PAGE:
Chicago ranked most welcoming city to immigrants, despite hurdles

People at Chicago's Immigration Office, 1975. (courtesy of the Chicago History Museum—Sun Times Collection)

By Seb Peltekian
Medill Reports

Chicago is the most welcoming city for immigrants in the country, according to the latest Cities Index of the New American Economy,  an immigration advocacy and reform organization.

“Chicago has a very pro-immigrant posture, which no doubt is to the benefit of the people we serve. Our local and state government bodies have been supportive,” said Peter Zigterman, director of World Relief Chicago, agreeing with Cities Index rating released in November. World Relief Chicago is the local office of World Relief, an international non-profit which helps immigrants adjust to life in their new country.

New American Economy’s rating for Chicago is due to policies and socioeconomic factors, according to the Cities Index report, earning a 5 out of 5 rating for how law enforcement agencies treat immigrants. Chicago is a sanctuary city that will not disclose immigration status information to authorities such as ICE and doesn’t “deny you City services based on your immigration status,” according to Chicago’s website.

Immigrants have played a crucial role in the development of Chicago throughout its history. In 1900, 75% of the city’s population was foreign born or the children of immigrants. According to Brittany Hutchinson, an assistant curator and historian at the Chicago History Museum, “So much of the city’s industrial activity and development was supported by immigrant communities that came to the city for work.”

“The beginnings of the city itself and how we understand it and its history is rooted in immigrant labor, immigrant work, immigrant lives and immigrant stories,” she added.

However, the Trump administration, long time immigration hardliners, has recently ramped up attacks on immigration and the cities that host undocumented immigrants.

“We will consider taking action against any jurisdiction that, or any politician who, unlawfully obstructs the federal enforcement of immigration law,” Attorney General William Barr said earlier this month, acccording to CNN.

This could include sanctuary cities, Barr indicated.

President Trump directly attacked sanctuary cities during his Feb. 4 State of the Union speech. “In sanctuary cities local officials order police to release dangerous criminal aliens to prey upon the public, instead of handing them over to ICE to be safely removed,” he said.

On Jan. 31, the president signed an executive order which expanded the controversial 2017 travel ban to include six more countries — Nigeria, Myanmar, Eritrea, Kyrgyzstan, Sudan and Tanzania.

The 2017 order bars individuals from specific countries from entering the U.S. without valid documents or visas. Of the seven countries covered by the ban, five are Muslim majority countries — Iran, Libya, Somalia, Syria and Yemen. Opponents have labeled this the “Muslim ban” and claim it is unconstitutional as a result.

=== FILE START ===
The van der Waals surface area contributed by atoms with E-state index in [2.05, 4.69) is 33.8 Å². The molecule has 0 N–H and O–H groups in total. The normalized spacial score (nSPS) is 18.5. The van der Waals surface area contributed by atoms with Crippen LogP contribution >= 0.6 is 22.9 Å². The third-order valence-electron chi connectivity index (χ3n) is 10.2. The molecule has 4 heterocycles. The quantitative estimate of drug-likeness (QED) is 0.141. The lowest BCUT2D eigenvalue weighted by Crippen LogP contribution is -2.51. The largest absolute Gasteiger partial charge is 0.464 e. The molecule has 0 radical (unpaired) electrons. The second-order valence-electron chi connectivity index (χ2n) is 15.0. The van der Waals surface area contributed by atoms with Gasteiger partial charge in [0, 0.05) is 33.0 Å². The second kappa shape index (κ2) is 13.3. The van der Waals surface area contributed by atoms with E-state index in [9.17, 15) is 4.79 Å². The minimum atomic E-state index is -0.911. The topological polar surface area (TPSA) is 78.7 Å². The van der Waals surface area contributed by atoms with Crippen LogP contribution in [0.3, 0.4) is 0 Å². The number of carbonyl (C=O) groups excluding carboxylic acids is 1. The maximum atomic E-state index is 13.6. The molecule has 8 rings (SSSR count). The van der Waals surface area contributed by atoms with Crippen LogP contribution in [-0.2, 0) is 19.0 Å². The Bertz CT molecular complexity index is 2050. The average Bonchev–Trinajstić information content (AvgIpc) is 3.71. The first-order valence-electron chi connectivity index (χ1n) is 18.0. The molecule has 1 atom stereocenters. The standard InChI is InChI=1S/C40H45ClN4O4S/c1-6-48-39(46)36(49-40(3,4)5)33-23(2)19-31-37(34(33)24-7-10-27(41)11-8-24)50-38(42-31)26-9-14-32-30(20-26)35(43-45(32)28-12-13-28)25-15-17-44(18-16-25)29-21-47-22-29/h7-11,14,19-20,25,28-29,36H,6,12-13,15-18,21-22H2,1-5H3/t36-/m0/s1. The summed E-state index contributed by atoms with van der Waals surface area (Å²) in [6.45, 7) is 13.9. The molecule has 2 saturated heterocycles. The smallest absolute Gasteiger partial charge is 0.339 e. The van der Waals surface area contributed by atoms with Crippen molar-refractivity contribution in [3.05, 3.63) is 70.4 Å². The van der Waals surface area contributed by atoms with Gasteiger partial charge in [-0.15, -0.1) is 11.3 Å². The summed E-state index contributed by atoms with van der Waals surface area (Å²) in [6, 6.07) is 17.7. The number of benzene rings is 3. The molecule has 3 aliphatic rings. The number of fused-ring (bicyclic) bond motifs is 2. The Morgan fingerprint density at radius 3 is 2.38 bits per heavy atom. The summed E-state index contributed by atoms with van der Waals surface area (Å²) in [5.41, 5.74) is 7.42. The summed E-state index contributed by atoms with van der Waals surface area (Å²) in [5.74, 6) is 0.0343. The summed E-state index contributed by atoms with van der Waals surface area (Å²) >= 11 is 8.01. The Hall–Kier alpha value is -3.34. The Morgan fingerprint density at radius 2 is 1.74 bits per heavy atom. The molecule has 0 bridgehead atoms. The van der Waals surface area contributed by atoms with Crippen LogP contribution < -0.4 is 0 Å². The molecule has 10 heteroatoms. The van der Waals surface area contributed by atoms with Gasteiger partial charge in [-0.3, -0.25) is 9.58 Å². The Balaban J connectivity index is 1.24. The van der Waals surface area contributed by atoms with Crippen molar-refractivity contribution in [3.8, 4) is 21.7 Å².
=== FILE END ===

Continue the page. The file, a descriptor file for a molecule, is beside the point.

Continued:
The two non-Muslim majority countries covered by the ban are North Korea and Venezuela, although, in the case of Venezuela, it only extends to certain officials and their families.

Storefronts on Lawrence Avenue in Albany Park showcase  a multicultural neighborhood. Albany Park is home to Latin American, Middle Eastern, South and East Asian, Eastern European and other immigrant communities. (Seb Peltekian/MEDILL)

On Jan. 27, Speaker of the House Nancy Pelosi announced in a press release that the House Judiciary Committee will introduce the NO BAN Act “to prohibit religious discrimination in our immigration system and limit the President’s ability to impose such biased and bigoted restrictions.”

The most recent legal hurdle to the travel ban came on Jan. 28, when a federal appeals court in Virginia heard from individuals with family members who couldn’t enter the United States due to the ban. The appeals court was set to hear whether a federal judge in Maryland had mistakenly refused to dismiss the lawsuit, according to Associated Press.

A ruling has not been publicized.

The Supreme Court of the United States last upheld the ban in 2018.

The travel ban, and other legislation passed by the Trump administration, such as the detention and deportation of migrants and their families, has affected Chicago’s immigrant communities and those who work with them.

“The larger overall national trend which certainly affects Chicago is that the president sets the number of refugees that the United States lets in each year and that number is currently at 18,000 as compared to 110,000 as recently as 2016. So from a refugee perspective there just simply are not as many refugees coming” here, said Zigterman, director of World Relief Chicago

Photo at top: People wait at Chicago’s Immigration Office in 1975. (Courtesy of the Chicago History Museum/Sun-Times Collection)